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Pedestrians walk past a Mastermind Toys store in Toronto in this file photo.Chris Donovan/The Canadian Press

A company controlled by Canadian retail veteran Joe Mimran is buying the faltering store chain Mastermind Toys, taking on the majority of its locations after the company said it might have to wind down the business entirely.

Mastermind announced on Monday that it had struck a deal with Unity Acquisitions Inc. Unity is owned by Mr. Mimran, his long-time business partner and seasoned retailer Frank Rocchetti, and former Canadian Tire marketing executive David Lui, who is Unity’s chief executive officer.

Earlier this year, Unity acquired another Canadian retailer, Kit and Ace, for an undisclosed sum, as well as Vancouver-based shoe brand Casca Footwear.

Mastermind, which operates 66 stores across Canada, is still going ahead with planned liquidations at 18 of its stores, according to a press release issued on Monday.

“Mastermind Toys is a beloved Canadian retailer with a loyal customer base driven by quality, curiosity and play,” Mr. Mimran wrote in the press release. “The acquisition aligns with Unity’s strategy to enhance and grow extraordinary Canadian brands.”

Mastermind employs roughly 800 people – 625 of them part-time store staff and 175 full-time employees. According to Monday’s press release, “a significant portion of employees” will remain with the company. The terms of the deal, which still requires approval from the Ontario Superior Court of Justice, were not disclosed.

Toronto-based Mastermind GP Inc. was granted protection from its creditors less than two weeks ago. The chain, which is currently owned by Canadian private equity company Birch Hill Equity Partners Management Inc., has been losing money for several years, according to court documents, and was facing the possibility of winding down the business unless a new owner could be found.

The court overseeing Mastermind’s restructuring under the Companies’ Creditors Arrangement Act (CCAA) approved liquidation sales at 18 of its stores on Nov. 30. Unity will not be acquiring those stores. The liquidation sales began late last week and will continue through the holidays.

The company also announced on Monday that it is introducing an extended return and exchange policy for the holidays, other than for purchases at the liquidating stores. The company had previously said it would stop accepting returns from customers while under creditor protection.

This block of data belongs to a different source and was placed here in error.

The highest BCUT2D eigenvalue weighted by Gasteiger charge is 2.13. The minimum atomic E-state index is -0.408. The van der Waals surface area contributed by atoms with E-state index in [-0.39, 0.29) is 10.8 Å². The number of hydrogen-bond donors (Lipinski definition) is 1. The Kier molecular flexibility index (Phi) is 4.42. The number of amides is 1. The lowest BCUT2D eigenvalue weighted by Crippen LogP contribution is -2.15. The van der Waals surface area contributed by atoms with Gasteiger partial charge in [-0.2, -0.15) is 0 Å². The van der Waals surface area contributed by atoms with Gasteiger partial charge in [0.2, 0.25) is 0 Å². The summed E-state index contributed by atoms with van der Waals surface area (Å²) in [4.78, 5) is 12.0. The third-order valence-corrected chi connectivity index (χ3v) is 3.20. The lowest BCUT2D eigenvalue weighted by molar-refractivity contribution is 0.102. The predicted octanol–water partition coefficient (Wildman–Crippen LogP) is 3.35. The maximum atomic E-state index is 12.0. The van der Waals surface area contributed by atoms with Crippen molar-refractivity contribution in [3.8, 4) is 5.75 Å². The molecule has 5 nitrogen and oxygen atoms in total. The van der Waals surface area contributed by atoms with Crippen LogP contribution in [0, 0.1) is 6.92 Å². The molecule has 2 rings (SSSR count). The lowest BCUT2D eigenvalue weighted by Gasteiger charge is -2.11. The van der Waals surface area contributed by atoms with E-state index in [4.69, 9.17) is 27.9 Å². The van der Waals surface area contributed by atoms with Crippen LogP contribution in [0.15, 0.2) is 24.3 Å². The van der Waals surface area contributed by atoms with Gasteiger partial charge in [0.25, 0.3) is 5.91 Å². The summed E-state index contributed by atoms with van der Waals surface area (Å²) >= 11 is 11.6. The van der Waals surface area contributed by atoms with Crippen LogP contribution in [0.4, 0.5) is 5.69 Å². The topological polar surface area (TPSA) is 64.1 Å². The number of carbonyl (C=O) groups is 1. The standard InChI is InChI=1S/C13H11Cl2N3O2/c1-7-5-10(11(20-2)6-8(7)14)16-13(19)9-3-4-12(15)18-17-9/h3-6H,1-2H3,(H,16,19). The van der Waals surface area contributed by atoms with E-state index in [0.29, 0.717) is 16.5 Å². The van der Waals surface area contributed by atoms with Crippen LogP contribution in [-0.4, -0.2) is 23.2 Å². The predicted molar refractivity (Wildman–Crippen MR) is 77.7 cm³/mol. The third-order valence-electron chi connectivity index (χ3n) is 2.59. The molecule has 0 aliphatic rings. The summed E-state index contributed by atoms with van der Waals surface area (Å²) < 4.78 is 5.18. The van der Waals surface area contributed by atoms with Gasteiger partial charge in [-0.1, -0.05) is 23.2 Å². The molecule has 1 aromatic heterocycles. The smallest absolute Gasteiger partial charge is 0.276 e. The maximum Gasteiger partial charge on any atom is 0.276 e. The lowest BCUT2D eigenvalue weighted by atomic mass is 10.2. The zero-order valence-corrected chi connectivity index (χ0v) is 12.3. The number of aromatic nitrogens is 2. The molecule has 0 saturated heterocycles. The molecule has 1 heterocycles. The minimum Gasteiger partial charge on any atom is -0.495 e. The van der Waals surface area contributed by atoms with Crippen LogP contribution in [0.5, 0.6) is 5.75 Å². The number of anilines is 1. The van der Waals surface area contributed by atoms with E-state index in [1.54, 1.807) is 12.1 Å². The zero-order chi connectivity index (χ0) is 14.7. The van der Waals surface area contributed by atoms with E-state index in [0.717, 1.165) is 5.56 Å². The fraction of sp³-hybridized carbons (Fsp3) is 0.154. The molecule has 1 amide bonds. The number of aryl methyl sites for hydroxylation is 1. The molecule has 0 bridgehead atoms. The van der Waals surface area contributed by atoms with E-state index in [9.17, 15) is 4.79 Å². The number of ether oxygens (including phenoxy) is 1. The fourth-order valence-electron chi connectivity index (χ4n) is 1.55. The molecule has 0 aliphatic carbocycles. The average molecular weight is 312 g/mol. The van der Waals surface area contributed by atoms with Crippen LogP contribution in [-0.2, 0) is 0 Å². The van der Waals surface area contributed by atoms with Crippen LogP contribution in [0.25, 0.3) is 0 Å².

Mastermind’s new owners will face the challenge of bringing the company back to profitability. Mastermind has total liabilities of $62.1-million and continues to lose money. In the first 10 months of this year, it recorded $65.5-million in revenue and a net loss of $18.1-million. Facing a “liquidity crisis,” according to the affidavit, Mastermind has been cutting costs, scaling back its inventory purchases and delaying payments to its suppliers.

The Canadian store chain operates in a highly competitive category, where mammoth rivals such as Walmart Inc. and Inc. can offer deep discounts on toys.

The company was weakened by “commoditization” in the category and steep competition, according to an affidavit sworn by Lucio Milanovich, a Birch Hill employee who has been acting as interim chief financial officer of Mastermind since October, 2022.

Like other retailers, Mastermind has faced additional financial strain as manufacturers have raised the prices they charge to retailers to stock their products, and consumers have been cutting back on non-essential purchases to cope with the effects of inflation.

Birch Hill had been trying to find a buyer for Mastermind for months. In September, the company struck a deal with an unnamed bidder, but that deal fell apart in early November. In court documents, Mastermind blamed delays in the approval process with the federal Competition Bureau for scuttling the deal.

The documents do not name the bidder, but the Competition Bureau’s website lists two recent merger reviews involving Mastermind. One involved British private equity firm Hilco Capital Ltd., and concluded in August, according to the bureau’s site.

The second review involved Toys “R” Us (Canada Ltd.) and Everest Toys, both owned by retailer Doug Putman, who also owns the Sunrise Records and HMV store chains. The Competition Bureau’s site says the latter transaction was “abandoned by merging parties” in November.

The company continued to look for a buyer while in creditor protection.

“We’re in an economic era right now of, at best, flat demand, with costs rising. So it’s not going to be a big volume business; it’s going to have to find a way to profitable growth,” said Vancouver-based industry consultant David Ian Gray. “ … Go back to some core roots of what attracted people to Mastermind in the first place. It was more educational toys, stimulating and creative products.

“The whole store experience was very differentiated from the mass selling of toys and games,” he said. “That is where there is an opportunity.”

It has been a busy few years for Mr. Mimran, who is known for founding Club Monaco before selling it to Ralph Lauren, as well as spearheading the Joe Fresh fast-fashion line.

Aside from Unity’s acquisitions, Mr. Mimran and Mr. Rocchetti are also running Tilley Endurables Inc.

In 2020, the pair also launched Rise Little Earthling, a clothing brand for babies and children under six years old, which is sold at retailers including Toys “R” Us.

Mr. Mimran also launched an office accessories brand called Gry Mattr in partnership with Staples Canada in 2019.

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